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I am just working on Flatland Space Stations problem, and it is not seeming to be a tough question, but my algorithm lags in some aspects, since it solves majority of the test cases but fails for some. Which is causing me not to move forward.

The cause of the failure is timeout only, no wrong output.

My Algo:

  1. To loop through the number of cities
  2. Loop through the cities which has the space stations
  3. Store the minimum distance in the array or dict for that particular city
  4. Find out the maximum distance stores in the array of difference between n cities

I have written two codes based upon the following Algo:

1. With the use of Dictionary: Time out for three cases

def flatlandSpaceStations(n, c):
    # n is the number of cities
    # c is the array of space station exists in the city(s)
    cityDiff = {}
    maxDiff = 0
    if n == len(c):
        return 0
    else:
        for i in range(n):
            lst = []
            for j in c:
                lst.append(abs(i-j))
                cityDiff[i] = min(lst)

    for key, value in cityDiff.items():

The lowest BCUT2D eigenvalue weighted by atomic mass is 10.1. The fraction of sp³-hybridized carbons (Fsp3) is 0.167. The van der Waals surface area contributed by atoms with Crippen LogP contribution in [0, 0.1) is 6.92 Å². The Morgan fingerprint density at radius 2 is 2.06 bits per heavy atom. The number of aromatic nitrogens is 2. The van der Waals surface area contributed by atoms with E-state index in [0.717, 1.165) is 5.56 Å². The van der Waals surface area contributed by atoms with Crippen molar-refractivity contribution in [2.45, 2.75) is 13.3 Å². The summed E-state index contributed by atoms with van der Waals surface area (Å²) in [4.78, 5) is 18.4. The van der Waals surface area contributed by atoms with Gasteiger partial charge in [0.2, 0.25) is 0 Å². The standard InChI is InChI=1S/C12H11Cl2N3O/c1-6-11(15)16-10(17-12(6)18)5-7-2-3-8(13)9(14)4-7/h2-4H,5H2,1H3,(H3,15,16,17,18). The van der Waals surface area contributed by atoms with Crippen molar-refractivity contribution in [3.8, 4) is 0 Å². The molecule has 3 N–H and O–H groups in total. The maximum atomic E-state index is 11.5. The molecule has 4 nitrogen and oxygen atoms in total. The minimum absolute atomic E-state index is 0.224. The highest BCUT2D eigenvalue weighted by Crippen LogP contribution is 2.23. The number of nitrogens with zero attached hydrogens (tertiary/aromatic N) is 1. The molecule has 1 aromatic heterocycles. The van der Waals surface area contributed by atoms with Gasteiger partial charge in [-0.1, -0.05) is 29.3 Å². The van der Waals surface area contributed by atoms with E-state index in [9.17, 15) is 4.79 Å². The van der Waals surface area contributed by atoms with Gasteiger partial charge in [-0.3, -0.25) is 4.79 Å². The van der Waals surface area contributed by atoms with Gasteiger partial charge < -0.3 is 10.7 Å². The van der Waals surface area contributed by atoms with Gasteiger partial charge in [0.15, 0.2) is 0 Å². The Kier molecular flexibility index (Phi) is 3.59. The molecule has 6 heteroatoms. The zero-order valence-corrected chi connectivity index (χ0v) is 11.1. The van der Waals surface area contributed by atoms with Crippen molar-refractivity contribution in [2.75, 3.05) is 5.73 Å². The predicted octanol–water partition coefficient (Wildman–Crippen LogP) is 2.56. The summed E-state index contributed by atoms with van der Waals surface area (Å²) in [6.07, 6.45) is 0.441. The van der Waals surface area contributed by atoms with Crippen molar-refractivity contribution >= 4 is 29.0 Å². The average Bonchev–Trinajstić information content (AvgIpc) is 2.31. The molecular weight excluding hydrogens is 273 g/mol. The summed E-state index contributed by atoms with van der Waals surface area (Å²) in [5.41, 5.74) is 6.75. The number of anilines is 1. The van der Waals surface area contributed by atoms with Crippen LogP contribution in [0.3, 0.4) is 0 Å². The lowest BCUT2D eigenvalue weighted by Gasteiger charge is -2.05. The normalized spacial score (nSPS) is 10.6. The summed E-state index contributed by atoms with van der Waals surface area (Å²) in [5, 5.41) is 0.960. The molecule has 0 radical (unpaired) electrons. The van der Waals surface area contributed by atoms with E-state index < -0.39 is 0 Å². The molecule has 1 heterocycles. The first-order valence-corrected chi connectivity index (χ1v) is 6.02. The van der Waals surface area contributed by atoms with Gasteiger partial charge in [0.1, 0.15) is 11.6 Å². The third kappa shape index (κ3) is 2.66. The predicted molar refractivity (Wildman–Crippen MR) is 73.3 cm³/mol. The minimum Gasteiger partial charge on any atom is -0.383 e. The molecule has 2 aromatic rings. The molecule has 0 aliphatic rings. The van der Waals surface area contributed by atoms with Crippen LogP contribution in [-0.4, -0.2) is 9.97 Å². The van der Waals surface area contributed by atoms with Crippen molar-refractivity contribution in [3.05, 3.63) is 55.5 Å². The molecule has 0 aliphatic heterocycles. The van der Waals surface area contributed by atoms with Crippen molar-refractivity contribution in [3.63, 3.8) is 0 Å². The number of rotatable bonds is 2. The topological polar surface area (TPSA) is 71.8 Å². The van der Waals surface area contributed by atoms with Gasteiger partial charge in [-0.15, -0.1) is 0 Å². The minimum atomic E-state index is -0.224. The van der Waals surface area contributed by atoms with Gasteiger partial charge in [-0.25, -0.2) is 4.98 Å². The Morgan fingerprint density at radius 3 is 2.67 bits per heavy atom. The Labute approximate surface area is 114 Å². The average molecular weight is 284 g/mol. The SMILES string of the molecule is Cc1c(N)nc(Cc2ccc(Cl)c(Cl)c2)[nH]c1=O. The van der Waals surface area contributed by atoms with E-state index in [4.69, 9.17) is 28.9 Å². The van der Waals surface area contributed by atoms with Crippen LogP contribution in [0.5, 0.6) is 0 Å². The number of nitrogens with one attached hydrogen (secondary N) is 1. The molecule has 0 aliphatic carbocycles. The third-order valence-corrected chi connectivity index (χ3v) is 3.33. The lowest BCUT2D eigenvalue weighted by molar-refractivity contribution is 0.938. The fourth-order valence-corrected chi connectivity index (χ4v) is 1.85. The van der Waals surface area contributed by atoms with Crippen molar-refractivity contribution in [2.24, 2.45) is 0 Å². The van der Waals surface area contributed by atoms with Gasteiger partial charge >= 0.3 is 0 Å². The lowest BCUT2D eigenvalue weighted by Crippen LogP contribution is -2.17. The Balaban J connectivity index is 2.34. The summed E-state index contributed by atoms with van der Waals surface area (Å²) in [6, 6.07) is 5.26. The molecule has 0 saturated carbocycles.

if value > maxDiff: maxDiff = value

    return maxDiff

2. Using lists in Python: Failed two cases in Timeout only

def flatlandSpaceStations(n, c):
    # n is the number of cities
    # c is the array of space station exists in the city(s)
    maxDiff = []
    if n == len(c):
        return 0
    else:
        for i in range(n):
            minDis = []
            for j in c:
                minDis.append(abs(i-j))
            maxDiff.append(min(minDis))
    return max(maxDiff)

I want to find some optimum solution, which I can understand. The above programs have a very bad time complexity I know, but this is only solution I can think of right now. Any help would be appreciated.

As per vnp's suggestion, I have made another attempt, and made the solution optimized, but it is not working out for the Two test cases due to timeout issue.

Solution \$O(n^2)\$:

def flatlandSpaceStations(n, c):
    # n is the number of cities
    # c is the array of space station exists in the city(s)
    maxDiff = []
    if n == len(c):
        return 0
    else:
        for i in range(n):
            minVal = float('inf')
            for j in c:
                if abs(i-j) < minVal: minVal = abs(i-j)
            maxDiff.append(minVal)
    return max(maxDiff)

I am attaching one of the two time out failure test case here for more insight.

TEST CASE

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  • 1
    \$\begingroup\$ Hint: sort the list of space stations. Then find the maximum distance between consecutive stations in the sorted list. \$\endgroup\$ – vnp Apr 23 at 21:18
  • \$\begingroup\$ Hey @vnp, I have tried an optimum solution with your suggestion, but I guess this doesn't work out for me. I don't know but Python is seeming a bit slow for my solution. I am adding one more attempt in my question please see \$\endgroup\$ – Alok Apr 23 at 22:13
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builting min

minVal = float('inf')